SSA Governor loses steering, strikes docked Martha’s Vineyard

The Governor and the Martha's Vineyard shown docked Wednesday afternoon. Courtesy Michael O'Rourke.

Updated 7:30 pm, Wednesday

Steamship Authority service was disrupted Wednesday afternoon following an accident that knocked the freight boat Governor and the vehicle ferry Martha’s Vineyard out of service at the same time.

At approximately 11:40 am, the Governor was approaching an empty slip at the Woods Hole terminal when the captain lost steering, according to a press release issued at 4 pm, causing an allision — the maritime term used when a moving vessel strikes a docked vessel — with the Martha’s Vineyard, which was docked in the adjacent slip.

The loss of steering was caused by a stalled engine as the captain was starting to reverse the bow engine on the double-ended ferry. The chief engineer was able to restart the bow engine, and the captain then proceeded into the slip.

Quick action by the crew of the Governor just prior to the collision prevented what could have been a much worse result, the SSA said. There were no injuries or vehicle damage, although there was minor damage to both vessels.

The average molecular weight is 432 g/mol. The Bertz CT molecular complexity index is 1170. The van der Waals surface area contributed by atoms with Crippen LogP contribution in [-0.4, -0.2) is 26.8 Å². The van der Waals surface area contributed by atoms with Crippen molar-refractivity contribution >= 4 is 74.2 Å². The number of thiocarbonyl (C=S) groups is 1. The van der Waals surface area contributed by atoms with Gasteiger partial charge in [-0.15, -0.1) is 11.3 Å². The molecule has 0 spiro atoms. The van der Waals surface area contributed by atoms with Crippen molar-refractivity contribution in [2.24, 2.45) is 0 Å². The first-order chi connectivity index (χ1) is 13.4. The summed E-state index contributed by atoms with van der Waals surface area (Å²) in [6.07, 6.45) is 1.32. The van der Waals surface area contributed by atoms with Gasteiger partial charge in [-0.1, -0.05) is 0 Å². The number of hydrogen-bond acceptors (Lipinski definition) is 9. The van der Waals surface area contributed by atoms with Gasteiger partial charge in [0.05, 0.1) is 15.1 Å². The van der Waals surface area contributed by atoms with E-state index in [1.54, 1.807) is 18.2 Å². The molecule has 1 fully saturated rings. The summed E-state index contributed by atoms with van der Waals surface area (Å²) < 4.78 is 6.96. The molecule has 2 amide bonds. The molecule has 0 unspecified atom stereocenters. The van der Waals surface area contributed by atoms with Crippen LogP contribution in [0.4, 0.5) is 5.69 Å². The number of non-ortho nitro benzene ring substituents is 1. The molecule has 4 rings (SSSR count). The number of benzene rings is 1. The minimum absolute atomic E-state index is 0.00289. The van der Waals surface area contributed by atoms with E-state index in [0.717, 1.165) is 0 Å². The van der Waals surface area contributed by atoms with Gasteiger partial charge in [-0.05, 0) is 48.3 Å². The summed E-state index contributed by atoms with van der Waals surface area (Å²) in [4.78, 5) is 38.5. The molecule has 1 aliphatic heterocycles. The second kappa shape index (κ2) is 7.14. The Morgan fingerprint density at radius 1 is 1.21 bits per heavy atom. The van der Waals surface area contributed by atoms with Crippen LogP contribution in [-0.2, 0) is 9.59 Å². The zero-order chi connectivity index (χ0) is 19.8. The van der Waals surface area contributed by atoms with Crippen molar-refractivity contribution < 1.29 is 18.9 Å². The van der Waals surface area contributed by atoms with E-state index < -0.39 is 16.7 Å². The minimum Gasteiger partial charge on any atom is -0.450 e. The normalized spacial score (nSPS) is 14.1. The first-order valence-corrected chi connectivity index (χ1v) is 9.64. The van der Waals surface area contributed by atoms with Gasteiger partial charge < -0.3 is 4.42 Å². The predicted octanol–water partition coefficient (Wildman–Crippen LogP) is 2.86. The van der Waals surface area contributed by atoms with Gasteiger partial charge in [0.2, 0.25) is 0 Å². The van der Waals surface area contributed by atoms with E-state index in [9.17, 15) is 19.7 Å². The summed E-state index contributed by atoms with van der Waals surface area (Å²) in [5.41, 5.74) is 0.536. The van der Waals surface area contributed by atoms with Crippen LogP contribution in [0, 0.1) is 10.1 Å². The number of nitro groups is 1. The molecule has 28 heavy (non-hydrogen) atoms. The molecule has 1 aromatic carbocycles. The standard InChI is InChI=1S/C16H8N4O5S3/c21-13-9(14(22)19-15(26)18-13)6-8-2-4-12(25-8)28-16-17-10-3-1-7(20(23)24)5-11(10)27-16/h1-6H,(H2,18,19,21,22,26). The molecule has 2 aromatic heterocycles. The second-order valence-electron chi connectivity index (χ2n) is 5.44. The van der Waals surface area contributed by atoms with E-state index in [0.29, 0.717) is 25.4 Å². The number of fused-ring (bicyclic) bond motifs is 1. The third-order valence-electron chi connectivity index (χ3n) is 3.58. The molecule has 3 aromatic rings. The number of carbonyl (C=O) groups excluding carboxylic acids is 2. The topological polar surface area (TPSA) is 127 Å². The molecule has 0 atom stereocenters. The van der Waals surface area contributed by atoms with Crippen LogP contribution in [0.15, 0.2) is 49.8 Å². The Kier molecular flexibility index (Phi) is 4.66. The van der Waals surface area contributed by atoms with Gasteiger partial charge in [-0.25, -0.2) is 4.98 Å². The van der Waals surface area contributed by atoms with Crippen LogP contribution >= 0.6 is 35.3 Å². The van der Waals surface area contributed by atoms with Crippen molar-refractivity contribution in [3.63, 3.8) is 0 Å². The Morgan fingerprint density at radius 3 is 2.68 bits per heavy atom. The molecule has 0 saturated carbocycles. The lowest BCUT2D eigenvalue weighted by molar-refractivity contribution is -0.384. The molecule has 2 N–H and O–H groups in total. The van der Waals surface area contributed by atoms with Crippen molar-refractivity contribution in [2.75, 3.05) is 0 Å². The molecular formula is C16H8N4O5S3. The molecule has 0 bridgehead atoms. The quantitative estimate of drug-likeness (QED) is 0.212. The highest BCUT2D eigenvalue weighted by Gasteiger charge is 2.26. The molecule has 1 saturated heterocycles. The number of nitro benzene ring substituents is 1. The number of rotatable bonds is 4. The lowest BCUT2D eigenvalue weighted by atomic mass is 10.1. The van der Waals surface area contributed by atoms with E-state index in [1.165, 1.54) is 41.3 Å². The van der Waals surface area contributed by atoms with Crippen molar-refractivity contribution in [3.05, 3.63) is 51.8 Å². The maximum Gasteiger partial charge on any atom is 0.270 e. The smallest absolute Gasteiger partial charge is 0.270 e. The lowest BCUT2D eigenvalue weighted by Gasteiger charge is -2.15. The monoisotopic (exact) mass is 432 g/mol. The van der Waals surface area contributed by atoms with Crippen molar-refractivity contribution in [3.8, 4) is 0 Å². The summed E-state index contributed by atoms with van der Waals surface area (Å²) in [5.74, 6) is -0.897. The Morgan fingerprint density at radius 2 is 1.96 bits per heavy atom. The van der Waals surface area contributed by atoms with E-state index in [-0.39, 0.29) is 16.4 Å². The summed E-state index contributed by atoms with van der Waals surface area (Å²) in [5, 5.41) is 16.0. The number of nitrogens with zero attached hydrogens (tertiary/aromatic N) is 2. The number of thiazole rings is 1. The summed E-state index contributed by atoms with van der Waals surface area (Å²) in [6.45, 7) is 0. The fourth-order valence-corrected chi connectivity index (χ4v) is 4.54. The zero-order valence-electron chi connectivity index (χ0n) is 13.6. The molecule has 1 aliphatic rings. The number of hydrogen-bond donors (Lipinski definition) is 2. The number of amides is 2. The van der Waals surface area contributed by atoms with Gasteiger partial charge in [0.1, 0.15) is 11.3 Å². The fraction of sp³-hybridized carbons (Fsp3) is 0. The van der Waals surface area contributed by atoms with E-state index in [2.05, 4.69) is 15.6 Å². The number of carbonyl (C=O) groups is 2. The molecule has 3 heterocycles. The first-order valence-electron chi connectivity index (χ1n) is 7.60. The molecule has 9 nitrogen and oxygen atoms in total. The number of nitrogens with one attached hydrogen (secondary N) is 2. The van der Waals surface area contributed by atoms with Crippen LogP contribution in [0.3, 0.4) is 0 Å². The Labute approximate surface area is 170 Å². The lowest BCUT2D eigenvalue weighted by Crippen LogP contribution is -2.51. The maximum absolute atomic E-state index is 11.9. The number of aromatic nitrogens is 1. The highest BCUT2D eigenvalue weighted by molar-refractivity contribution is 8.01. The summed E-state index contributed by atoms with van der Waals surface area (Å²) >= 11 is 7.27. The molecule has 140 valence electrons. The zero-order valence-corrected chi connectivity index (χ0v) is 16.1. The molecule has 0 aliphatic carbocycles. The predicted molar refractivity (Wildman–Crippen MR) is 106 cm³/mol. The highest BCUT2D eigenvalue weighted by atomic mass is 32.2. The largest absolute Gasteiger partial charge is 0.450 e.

The Governor sustained some minor damage to the superstructure. Following a Coast Guard inspection, she resumed service that afternoon.

The Martha’s Vineyard sustained a 12-inch crack in the hull plate.

Steamship Authority general manager Wayne Lamson told The Times the plate was welded closed on both sides, and the Coast Guard inspected the repairs.

In an email received late Wednesday, Mr. Lamson said, “The M/V Martha’s Vineyard has been cleared to resume service, starting with her 7:30 pm scheduled departure from Woods Hole.”

Earlier in the day, the SSA put the Katama, its spare freight, into service, and was using the lift decks on the Island Home to help with the backlog of vehicles trying to depart Martha’s Vineyard late Wednesday.

Mr. Lamson praised the crew of the Governor: “The crew did a great job. They kind of saw this coming, and acted quickly to get people back from the bow and away from the impact area, so that probably helped as well. I received a couple of comments from people who were on the boat who said the crew did a great job of anticipating this and informing the passengers.”